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How to Prepare for Flu Season in the Time of COVID-19

By Staff | September 16, 2020 | Cleveland Clinic

Summer is winding down, the COVID-19 pandemic is dragging on and — if that wasn’t enough — peak season for yet another infectious disease is looming just around the corner: influenza.

During flu season last year, more than 39 million people got sick with influenza, a viral infection that attacks the nose, throat and lungs, according to estimates from the CDC.

So the big question now is: What will this fall and winter be like with both COVID-19 and the flu in the mix?

We don’t exactly know yet, says infectious disease specialist Kristin Englund, MD. But there are some simple steps you can take to protect yourself and your loved ones, and help keep hospitals from becoming overwhelmed with sick patients this flu season.

What kind of flu season is expected?

In the U.S., flu season can start as early as October, though it sometimes doesn’t rear its head until January or February.

To get an idea of how heavy or light our flu season will be, we can sometimes look to patterns in the Southern Hemisphere, Dr. Englund says. The good news is, so far, South Africa and Australia have both reported lighter than usual flu seasons. Influenza viruses and the coronavirus spread in similar ways, so it’s likely that masking, physical distancing and other actions people are taking to contain the coronavirus are also reducing the spread of the flu. 

But it’s not always a guarantee that the U.S. will see the same kind of flu activity as those countries, Dr. Englund says. Only time will tell for sure.

How you can protect yourself

Both the flu and COVID-19 can be serious illnesses. Here’s what you can do to be prepared for flu season:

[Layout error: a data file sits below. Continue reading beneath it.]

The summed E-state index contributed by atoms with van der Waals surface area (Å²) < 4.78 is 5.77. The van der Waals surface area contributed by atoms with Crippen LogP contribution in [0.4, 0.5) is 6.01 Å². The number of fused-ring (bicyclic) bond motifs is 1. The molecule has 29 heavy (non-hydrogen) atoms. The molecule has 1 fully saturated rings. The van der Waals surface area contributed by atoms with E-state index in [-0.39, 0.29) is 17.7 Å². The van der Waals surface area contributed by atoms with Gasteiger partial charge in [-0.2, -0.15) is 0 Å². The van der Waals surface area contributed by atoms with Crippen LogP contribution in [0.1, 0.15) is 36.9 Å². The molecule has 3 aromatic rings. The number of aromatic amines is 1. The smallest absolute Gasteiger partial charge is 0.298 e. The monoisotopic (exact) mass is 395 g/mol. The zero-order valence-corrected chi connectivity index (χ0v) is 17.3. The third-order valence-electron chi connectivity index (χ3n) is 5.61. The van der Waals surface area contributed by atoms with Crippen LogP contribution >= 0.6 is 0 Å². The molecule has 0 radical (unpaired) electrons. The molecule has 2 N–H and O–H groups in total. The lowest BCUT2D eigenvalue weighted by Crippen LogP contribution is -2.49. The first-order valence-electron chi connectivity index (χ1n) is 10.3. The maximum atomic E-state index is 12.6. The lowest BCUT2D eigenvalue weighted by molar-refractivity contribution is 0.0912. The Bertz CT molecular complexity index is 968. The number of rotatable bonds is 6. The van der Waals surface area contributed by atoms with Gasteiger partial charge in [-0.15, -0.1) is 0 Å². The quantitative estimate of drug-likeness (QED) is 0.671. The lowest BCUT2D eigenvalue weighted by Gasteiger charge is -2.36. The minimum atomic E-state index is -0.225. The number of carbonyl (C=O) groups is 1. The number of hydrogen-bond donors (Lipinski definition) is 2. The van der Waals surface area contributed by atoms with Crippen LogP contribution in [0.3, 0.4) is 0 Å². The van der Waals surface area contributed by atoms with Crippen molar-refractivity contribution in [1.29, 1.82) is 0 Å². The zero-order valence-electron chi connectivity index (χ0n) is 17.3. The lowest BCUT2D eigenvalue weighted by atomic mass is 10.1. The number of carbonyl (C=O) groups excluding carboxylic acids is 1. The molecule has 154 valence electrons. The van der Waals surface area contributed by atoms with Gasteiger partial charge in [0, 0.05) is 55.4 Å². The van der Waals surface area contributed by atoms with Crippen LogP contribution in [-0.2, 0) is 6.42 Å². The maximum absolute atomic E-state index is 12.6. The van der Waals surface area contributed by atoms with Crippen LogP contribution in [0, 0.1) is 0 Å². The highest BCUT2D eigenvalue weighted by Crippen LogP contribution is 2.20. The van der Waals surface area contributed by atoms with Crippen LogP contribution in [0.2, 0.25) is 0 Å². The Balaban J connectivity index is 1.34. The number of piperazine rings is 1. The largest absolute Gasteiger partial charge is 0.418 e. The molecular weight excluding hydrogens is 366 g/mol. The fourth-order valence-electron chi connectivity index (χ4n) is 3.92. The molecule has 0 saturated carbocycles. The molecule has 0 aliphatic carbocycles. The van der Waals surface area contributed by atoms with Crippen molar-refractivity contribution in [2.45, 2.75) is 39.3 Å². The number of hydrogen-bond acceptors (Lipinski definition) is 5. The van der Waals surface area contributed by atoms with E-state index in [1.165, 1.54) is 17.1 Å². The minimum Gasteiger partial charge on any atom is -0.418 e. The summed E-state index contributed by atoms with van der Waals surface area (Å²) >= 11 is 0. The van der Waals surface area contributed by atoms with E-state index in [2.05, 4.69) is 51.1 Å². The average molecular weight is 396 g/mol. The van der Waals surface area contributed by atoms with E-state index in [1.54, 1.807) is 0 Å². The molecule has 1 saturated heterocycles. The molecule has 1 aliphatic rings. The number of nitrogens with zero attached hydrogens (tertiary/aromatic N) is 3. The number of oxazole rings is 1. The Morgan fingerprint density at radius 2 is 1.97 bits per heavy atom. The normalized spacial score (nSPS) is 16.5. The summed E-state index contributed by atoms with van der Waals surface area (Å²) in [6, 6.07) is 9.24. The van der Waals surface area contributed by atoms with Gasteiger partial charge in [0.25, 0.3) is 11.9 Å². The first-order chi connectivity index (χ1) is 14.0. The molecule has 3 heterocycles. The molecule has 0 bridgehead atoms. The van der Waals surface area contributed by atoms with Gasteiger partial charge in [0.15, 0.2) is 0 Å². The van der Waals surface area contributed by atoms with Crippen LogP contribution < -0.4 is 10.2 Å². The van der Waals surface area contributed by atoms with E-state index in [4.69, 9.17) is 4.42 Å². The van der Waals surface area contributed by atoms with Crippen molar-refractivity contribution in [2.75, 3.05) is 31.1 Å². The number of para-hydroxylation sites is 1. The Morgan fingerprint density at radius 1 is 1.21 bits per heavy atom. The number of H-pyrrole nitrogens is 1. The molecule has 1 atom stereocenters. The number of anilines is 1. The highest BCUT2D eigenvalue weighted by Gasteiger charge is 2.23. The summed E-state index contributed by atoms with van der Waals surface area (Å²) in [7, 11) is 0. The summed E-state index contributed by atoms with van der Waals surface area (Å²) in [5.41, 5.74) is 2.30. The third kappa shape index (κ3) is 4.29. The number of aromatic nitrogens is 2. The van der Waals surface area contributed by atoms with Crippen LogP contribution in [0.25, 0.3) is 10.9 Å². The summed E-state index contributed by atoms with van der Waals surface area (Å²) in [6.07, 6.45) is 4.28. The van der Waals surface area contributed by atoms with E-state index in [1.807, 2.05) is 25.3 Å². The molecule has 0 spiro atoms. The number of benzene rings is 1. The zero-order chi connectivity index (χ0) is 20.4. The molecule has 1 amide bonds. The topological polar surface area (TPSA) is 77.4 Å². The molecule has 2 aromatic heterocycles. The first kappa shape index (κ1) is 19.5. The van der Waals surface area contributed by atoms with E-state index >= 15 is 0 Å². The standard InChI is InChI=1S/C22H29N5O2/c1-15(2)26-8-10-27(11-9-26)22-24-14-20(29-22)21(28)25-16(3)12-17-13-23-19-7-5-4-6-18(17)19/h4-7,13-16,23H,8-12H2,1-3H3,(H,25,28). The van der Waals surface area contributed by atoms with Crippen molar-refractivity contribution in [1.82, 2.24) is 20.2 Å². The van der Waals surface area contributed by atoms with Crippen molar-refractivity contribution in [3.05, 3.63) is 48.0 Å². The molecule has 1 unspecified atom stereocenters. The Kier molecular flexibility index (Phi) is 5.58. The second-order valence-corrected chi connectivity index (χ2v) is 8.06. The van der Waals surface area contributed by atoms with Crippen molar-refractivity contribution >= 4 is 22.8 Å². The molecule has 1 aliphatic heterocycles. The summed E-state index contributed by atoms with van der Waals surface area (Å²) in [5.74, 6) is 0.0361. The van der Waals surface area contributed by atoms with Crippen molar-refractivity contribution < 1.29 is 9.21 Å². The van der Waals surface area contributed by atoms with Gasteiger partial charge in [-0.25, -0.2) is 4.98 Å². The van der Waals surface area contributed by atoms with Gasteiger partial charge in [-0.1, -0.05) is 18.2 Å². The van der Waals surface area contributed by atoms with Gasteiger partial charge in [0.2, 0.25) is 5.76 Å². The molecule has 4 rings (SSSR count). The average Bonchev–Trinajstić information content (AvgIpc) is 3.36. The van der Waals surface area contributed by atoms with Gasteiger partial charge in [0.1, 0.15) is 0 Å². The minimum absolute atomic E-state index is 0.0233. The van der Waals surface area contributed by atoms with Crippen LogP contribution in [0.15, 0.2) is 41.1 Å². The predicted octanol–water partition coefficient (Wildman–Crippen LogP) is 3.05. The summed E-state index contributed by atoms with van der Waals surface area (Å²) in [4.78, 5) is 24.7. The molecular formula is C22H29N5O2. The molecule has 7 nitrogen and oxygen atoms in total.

1. Get your flu shot: Studies show the flu vaccine reduces your risk of flu illness overall and makes it less likely that you would get severely sick if you did become infected. “We don’t have a vaccine for COVID-19, so let’s protect ourselves against the one thing we know we can protect ourselves from,” Dr. Englund says. “The flu vaccine not only protects you, but it protects all the loved ones around you.” The CDC recommends that everyone over the age of 6 months gets vaccinated. “This year we’re recommending that people get a flu vaccine in September and October so that we’re prepared for the beginning parts of the flu season,” Dr. Englund says.
  2. Stay vigilant with safety precautions: Like COVID-19, flu viruses spread through droplets that come out of a sick person’s nose or mouth. So, many of the things you’re likely doing to prevent the spread of COVID-19 — like wearing a mask in public, staying six feet away from others and washing your hands frequently — could also reduce your chances of being exposed to a flu virus.  
  3. Know what to do if you get sick: The flu and COVID-19 have many overlapping symptoms, such as fever, cough, shortness of breath and muscle aches. If you develop these symptoms, call your doctor. He or she can you let you know what to do next and if you should be tested for the flu or COVID-19. 
  4. Stock your medicine cabinet: If you get a mild case of the flu or COVID-19, you’ll want to stay home until you feel better to avoid passing it on to others. Dr. Englund suggests keeping a few things handy in case this happens: a fever reducer like acetaminophen (Tylenol), ibuprofen for muscle aches, cough syrup and thermometer. If you have an underlying condition that puts you at greater risk for severe illness, it may also be helpful to have a pulse oximeter at home, which measures the levels of oxygen in your blood.

Winter is also prime time for other contagious viral illnesses like respiratory syncytial virus (which commonly infects children) and norovirus (a stomach bug). Many of the recommendations for curbing the spread of COVID-19 and the flu can also help keep these viruses at bay. Washing your hands frequently, disinfecting high-touch surfaces often, practicing good cough etiquette and staying home when you’re sick are good practices during the winter no matter what.

But with the added layer of COVID-19 this year, they’re extra important. “I think we’re going to have to get very comfortable with practicing all of these preventative measures,” Dr. Englund says. “If we want to get back to more of a normal life — being able to go out to movie theaters and being able to send our kids to school safely — we’re going to need to practice all of these preventative measures and understand that we’re not only protecting ourselves, but we’re protecting those around us.”

This article is from Cleveland Clinic and was legally licensed through the Industry Dive publisher network. Please direct all licensing questions to legal@industrydive.com.

Staff
Cleveland Clinic